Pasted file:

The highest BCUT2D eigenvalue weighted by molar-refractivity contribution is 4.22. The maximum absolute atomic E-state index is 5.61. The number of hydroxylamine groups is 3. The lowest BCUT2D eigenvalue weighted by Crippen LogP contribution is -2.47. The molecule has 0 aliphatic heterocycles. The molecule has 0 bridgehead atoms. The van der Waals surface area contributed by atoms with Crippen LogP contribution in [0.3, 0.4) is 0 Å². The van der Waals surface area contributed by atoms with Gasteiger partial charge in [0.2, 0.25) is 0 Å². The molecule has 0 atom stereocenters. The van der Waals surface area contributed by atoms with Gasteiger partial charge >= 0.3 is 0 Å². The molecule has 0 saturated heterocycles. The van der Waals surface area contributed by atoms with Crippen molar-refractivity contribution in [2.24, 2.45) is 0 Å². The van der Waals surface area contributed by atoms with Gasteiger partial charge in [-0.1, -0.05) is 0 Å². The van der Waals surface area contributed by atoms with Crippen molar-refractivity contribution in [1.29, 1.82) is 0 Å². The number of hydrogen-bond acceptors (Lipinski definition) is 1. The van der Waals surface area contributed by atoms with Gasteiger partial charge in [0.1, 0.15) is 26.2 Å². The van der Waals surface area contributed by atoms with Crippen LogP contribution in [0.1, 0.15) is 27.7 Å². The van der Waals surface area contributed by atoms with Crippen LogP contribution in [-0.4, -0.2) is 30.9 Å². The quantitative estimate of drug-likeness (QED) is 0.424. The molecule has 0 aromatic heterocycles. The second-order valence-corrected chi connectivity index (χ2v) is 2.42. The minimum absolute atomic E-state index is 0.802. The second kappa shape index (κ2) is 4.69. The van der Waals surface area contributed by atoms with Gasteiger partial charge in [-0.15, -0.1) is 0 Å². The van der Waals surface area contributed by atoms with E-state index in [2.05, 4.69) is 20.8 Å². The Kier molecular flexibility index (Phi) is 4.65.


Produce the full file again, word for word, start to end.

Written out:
The highest BCUT2D eigenvalue weighted by molar-refractivity contribution is 4.22. The maximum absolute atomic E-state index is 5.61. The number of hydroxylamine groups is 3. The lowest BCUT2D eigenvalue weighted by Crippen LogP contribution is -2.47. The molecule has 0 aliphatic heterocycles. The molecule has 0 bridgehead atoms. The van der Waals surface area contributed by atoms with Crippen LogP contribution in [0.3, 0.4) is 0 Å². The van der Waals surface area contributed by atoms with Gasteiger partial charge in [0.2, 0.25) is 0 Å². The molecule has 0 atom stereocenters. The van der Waals surface area contributed by atoms with Gasteiger partial charge >= 0.3 is 0 Å². The molecule has 0 saturated heterocycles. The van der Waals surface area contributed by atoms with Crippen molar-refractivity contribution in [2.24, 2.45) is 0 Å². The van der Waals surface area contributed by atoms with Gasteiger partial charge in [-0.1, -0.05) is 0 Å². The van der Waals surface area contributed by atoms with Crippen molar-refractivity contribution in [1.29, 1.82) is 0 Å². The number of hydrogen-bond acceptors (Lipinski definition) is 1. The van der Waals surface area contributed by atoms with Gasteiger partial charge in [0.1, 0.15) is 26.2 Å². The van der Waals surface area contributed by atoms with Crippen LogP contribution in [0.1, 0.15) is 27.7 Å². The van der Waals surface area contributed by atoms with Crippen LogP contribution in [-0.4, -0.2) is 30.9 Å². The quantitative estimate of drug-likeness (QED) is 0.424. The molecule has 0 aromatic heterocycles. The second-order valence-corrected chi connectivity index (χ2v) is 2.42. The minimum absolute atomic E-state index is 0.802. The second kappa shape index (κ2) is 4.69. The van der Waals surface area contributed by atoms with Gasteiger partial charge in [-0.15, -0.1) is 0 Å². The van der Waals surface area contributed by atoms with E-state index in [2.05, 4.69) is 20.8 Å². The Kier molecular flexibility index (Phi) is 4.65.